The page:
Following its board’s months-long strategic planning exercise last year, the New Hampshire Children’s Health Foundation is embarking on a new initiative to assemble and use data to advance the state of children’s health in New Hampshire.
“The potential for this new body of work is exciting,” said foundation president Gail Garceau. “We anticipate the evidence-based data we will be able to provide to stakeholders, government officials and other funders has tremendous potential to advance the health and wellbeing of all New Hampshire children.”
The foundation has hired its first Director of Research and Community Impact, Alisa Druzba, to lead the project. Druzba previously served as the director of the Rural Health and Primary Care Section at the New Hampshire Department of Health and Human Services Division of Public Health Services for 18 years. She has a background in youth development, childhood trauma, strategies to improve access to quality healthcare, geographic equity issues, and health workforce development.
Druzba’s work will involve research and analysis of data, developing research insights for use in internal foundation planning and external stakeholder engagement, and convening the foundation’s external stakeholders to advance the state of children’s health in New Hampshire.
The Children’s Health Dashboard
Among her first projects will be the development of a NH Children’s Health Dashboard. The purpose of the dashboard will be to present data representing elements of children’s health ranging from factors like mental health to gaps in economic well-being and educational achievement. The dashboard will be refined and updated on an ongoing basis.
“Our goal with this project is to transcend the traditional, one-dimensional statistical scorecard and shed light on how the intersecting social determinants of health shape children’s health and well-being in our state,” said Druzba.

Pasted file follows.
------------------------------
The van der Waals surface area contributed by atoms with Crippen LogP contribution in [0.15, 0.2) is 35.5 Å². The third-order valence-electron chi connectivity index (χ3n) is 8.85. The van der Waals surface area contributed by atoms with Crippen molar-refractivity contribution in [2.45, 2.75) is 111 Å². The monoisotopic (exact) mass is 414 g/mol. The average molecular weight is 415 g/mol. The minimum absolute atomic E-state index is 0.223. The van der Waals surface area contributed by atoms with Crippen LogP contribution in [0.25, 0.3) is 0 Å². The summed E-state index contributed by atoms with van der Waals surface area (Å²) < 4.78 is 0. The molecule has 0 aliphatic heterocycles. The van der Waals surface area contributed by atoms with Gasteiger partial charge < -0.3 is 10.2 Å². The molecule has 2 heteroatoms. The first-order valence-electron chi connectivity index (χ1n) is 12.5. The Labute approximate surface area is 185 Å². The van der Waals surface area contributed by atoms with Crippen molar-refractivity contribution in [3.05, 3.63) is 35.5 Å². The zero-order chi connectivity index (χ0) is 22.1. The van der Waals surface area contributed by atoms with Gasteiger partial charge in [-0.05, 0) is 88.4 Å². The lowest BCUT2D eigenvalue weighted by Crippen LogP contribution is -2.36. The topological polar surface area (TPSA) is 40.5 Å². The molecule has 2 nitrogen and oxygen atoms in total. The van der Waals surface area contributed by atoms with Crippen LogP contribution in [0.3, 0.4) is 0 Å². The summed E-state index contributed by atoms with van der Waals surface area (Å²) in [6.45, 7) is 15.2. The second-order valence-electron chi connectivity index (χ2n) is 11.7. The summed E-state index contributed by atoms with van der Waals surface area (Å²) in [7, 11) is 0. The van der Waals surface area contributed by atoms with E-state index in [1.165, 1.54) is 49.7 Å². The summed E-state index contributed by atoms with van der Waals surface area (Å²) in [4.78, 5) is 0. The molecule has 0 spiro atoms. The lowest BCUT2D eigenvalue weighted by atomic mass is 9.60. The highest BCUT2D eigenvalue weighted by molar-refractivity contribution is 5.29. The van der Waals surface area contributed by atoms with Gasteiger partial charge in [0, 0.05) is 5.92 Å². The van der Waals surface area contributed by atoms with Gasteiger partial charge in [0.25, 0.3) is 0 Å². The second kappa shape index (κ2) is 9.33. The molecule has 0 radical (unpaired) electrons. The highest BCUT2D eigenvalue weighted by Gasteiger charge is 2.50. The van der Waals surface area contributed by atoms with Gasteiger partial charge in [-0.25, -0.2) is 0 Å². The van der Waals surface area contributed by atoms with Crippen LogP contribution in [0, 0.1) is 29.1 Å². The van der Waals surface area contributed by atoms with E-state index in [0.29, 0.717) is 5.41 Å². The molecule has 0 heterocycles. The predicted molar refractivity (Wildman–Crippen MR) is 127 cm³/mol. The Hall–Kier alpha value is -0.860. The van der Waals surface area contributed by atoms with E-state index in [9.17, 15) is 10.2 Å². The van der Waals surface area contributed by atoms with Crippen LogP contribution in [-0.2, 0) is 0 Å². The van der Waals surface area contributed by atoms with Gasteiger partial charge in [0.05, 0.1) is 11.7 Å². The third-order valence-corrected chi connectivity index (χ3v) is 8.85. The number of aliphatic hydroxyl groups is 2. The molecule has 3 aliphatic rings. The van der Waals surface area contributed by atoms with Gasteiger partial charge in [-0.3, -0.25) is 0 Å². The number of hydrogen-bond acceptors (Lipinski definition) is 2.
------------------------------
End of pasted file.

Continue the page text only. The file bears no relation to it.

Specific social determinants of health include economic and housing stability, employment status, educational attainment, access to health care, access to healthy foods, exposure to crime and violence, and other environmental conditions.
Example: data used to develop lead paint public health response
For example, Druzba noted, lead paint was banned in the U.S, in 1978, but low-income and immigrant families are at much higher risk of exposure to lead because they tend to live in older housing stock. This exposure may come in the form of lead dust from lead-based paint, or pipes, faucets, and plumbing fixtures containing lead.
Young children are highly susceptible to poisoning from lead paint dust because their bodies are developing rapidly and more susceptible to taking in lead if exposed. The most common form of lead poisoning among young children stems from them swallowing lead dust after putting their lead contaminated hands in their mouths.
“No safe blood lead level in children has been identified,” noted Druzba. “Even low levels of lead in blood have been shown to affect learning, ability to pay attention, and academic achievement — and the effects of lead exposure may be permanent and include damage to the brain and nervous system.”
Using the available data, the public health solution, Druzba said, was to strategically increase blood lead level testing among young children.
For example, in 2015 the data indicated that 660 (5%) of children under the age of 6 in New Hampshire were reported to have blood lead levels at or above the level then recommended for public health action by the Centers for Disease Control and Prevention. Yet, statewide, only 53% of one-year-olds and 26% of two-year-olds were tested in 2015, suggesting that the actual number of children under 6 years old with elevated blood lead levels was likely much higher.
Using state blood lead surveillance data, the New Hampshire Healthy Homes and Lead Poisoning Prevention Program identified the five largest communities with lowest testing rates: Concord, Dover, Nashua, Manchester, and Rochester.
The program then worked with pediatric practitioners in those cities to raise awareness of the importance of blood lead level testing for young children. This resulted in a significant increase in testing rates for one- and two-year-olds by 2018 in all target cities.
“This is a great example of using data to identify a public health issue affecting children and bringing public health and health systems together to address it,” Druzba said.
“Obviously we are just beginning our project, but this is a good example of the type of issue we might identify using data which could be the catalyst for either a public policy or systems approach to addressing it,” she noted.
To that end, the foundation plans to promote the dashboard results to increase public awareness about deficiencies, inequities, and opportunities in children’s health, and partner with stakeholders to develop high-priority policy changes, investments, and interventions.
Druzba and the foundation are currently reaching out to stakeholders for input on the dashboard with an eye to developing a product that will be useful in leveraging the private and public investment and systems change needed to improve children’s health in the state.